The arguments against reparations for Africa are in the details: How can you possibly measure, and repay, for millions and millions of shattered lives over centuries? When a figure is settled on, and paid, is it all over? Can there be adequate compensation for centuries of slavery, colonization, and destruction? Can one group of people be held accountable for what their ancestors did? Where does exploitation in the present fit in?
There are stories that get into the news, and stories that don't. Sometimes when stories do make the news, they're provided without context. The recent near-breakdown of the peace process in Colombia is one example of a context-free story, reported in the major media. Worker's and indigenous struggles that are happening right now, in places like Cali and Cauca, are examples of stories that don't even make the news. Here we will provide some context first, and then three stories that you won't hear in the news about Colombia today.
Context: The IMF, the FTAA, and the Crisis
'If Osama bin Laden were hiding in the jungles of Colombia instead of Afghanistan, whose help would we enlist to find him? U.S. Army Special Forces? The Colombian Army? I don't think so.
Actually, we would enlist the drug cartels. They have the three attributes we need: They know how to operate as a covert network and how to root out a competing network, such as Mr. bin Laden's. They can be bought and know how to buy others. And they understand that when we say we want someone "dead or alive" we mean "dead or dead."'
Thomas Friedman New York Times - 28 September 2001
"Who in the U.S. benefits from fumigating Colombians?” the man asked me pointedly in the crowded community hall in a paramilitary-controlled part of Putumayo. Putumayo is a southern department of Colombia where the guerrilla insurgency is strong, where much coca is grown, where paramilitary massacres, disappearances, and assassinations are frequent, and where Plan Colombia is focused. It's also the focus of U.S. military assistance and fumigation programs.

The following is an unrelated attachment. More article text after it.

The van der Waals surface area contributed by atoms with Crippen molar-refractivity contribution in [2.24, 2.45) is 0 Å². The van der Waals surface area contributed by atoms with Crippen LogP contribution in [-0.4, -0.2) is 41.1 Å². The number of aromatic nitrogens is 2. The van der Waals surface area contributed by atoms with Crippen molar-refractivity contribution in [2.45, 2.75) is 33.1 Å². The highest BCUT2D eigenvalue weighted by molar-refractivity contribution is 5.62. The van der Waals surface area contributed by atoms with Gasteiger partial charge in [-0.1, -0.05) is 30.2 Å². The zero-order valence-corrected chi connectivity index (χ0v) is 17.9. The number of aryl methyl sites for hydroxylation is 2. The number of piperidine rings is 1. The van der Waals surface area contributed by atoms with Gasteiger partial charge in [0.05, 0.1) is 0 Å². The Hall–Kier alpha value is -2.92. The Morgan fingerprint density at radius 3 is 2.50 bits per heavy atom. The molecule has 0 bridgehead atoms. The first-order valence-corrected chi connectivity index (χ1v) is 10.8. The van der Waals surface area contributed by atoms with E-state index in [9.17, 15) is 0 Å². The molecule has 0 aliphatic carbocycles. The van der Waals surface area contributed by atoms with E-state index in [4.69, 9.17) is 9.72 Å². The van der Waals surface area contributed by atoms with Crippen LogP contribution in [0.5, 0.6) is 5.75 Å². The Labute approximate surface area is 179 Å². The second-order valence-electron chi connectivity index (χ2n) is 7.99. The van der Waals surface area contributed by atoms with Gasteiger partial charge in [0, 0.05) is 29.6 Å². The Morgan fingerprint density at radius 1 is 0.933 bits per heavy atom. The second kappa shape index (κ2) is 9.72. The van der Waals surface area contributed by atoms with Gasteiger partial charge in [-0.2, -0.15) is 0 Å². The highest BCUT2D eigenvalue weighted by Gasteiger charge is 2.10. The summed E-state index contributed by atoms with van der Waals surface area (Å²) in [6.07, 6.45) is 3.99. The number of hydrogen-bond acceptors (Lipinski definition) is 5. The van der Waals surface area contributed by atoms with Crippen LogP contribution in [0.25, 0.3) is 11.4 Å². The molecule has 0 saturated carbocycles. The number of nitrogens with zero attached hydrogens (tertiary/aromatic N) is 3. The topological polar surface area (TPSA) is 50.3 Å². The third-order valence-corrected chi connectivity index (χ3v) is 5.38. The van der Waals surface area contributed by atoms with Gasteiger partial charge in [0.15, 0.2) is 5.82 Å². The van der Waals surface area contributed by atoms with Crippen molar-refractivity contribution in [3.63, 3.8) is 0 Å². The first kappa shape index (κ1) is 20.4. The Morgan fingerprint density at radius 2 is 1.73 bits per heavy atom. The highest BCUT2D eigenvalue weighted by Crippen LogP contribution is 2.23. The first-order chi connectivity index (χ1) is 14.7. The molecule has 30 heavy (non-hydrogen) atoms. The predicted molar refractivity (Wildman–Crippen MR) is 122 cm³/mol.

There is too much at stake for social change to be a game. But if it were a game, the side that had the ability to think many moves ahead, anticipate its opponents moves, know what its goal was and move toward it relentlessly, would have huge advantages over the side that didn't.
If you had the chance to see 'Traffic', you know the War on Drugs is a sham. There's a good chance you know that its domestic effects are to imprison thousands and thousands of non-violent offenders who aren't dangerous, cut them off from their families and friends, destroy their life chances, destroy social bonds and devastate their communities, and lock them up in brutal places which are training grounds for crime. You probably know that the money and arms the US sends to countries like Colombia to 'fight' drugs ends up in the hands of paramilitaries who use it to produce drugs and kill civilians.
Perhaps you know about Plan Colombia, the violence of which is beginning to take effect. The Plan that sends $5 billion in military aid to the Colombian government to fight drugs, which translates to sending the Colombian military and paramilitaries $5 billion in advanced weapons to fight guerrillas and progressive social movements. Perhaps you know about the impunity with which trade unionists and human rights workers, journalists and legal workers are murdered in places like Barrancabermeja. Maybe you've read about the familiar process: small farmers, or indigenous people, or afro-colombians, on resource rich lands. Local elites and politicians cut a deal with multinational corporations to split the resources on the lands-- to build an oil well, or a hydroelectric dam. The only obstacle? The people who live there. So make refugees of them, and if they resist, murder them.
But if you're like me, you probably haven't had the chance to hear directly from the social organizations who are resisting this kind of development. You probably haven't had a chance to see the courage, intelligence, and resilience with which they resist and persist in pressing for a negotiated solution to the conflict between the government and the guerrillas. You probably haven't had a chance to see the diversity of the types of organizations, their strength, and their attempts to construct real alternatives to the destruction being meted out to them.
The Canada-Colombia Campaign made it possible for some of us to have that chance. It brought six activists from six different organizations in Colombia to Toronto, Montreal, and Ottawa to discuss the situation in Colombia, the connections with North America, and what genuine solidarity between activists here and there could mean.
To call it waffling would be an understatement. But whatever you call it, Mexico's President Vicente Fox has been changing his position on the Zapatistas at least every fifteen minutes. Maybe even every five minutes.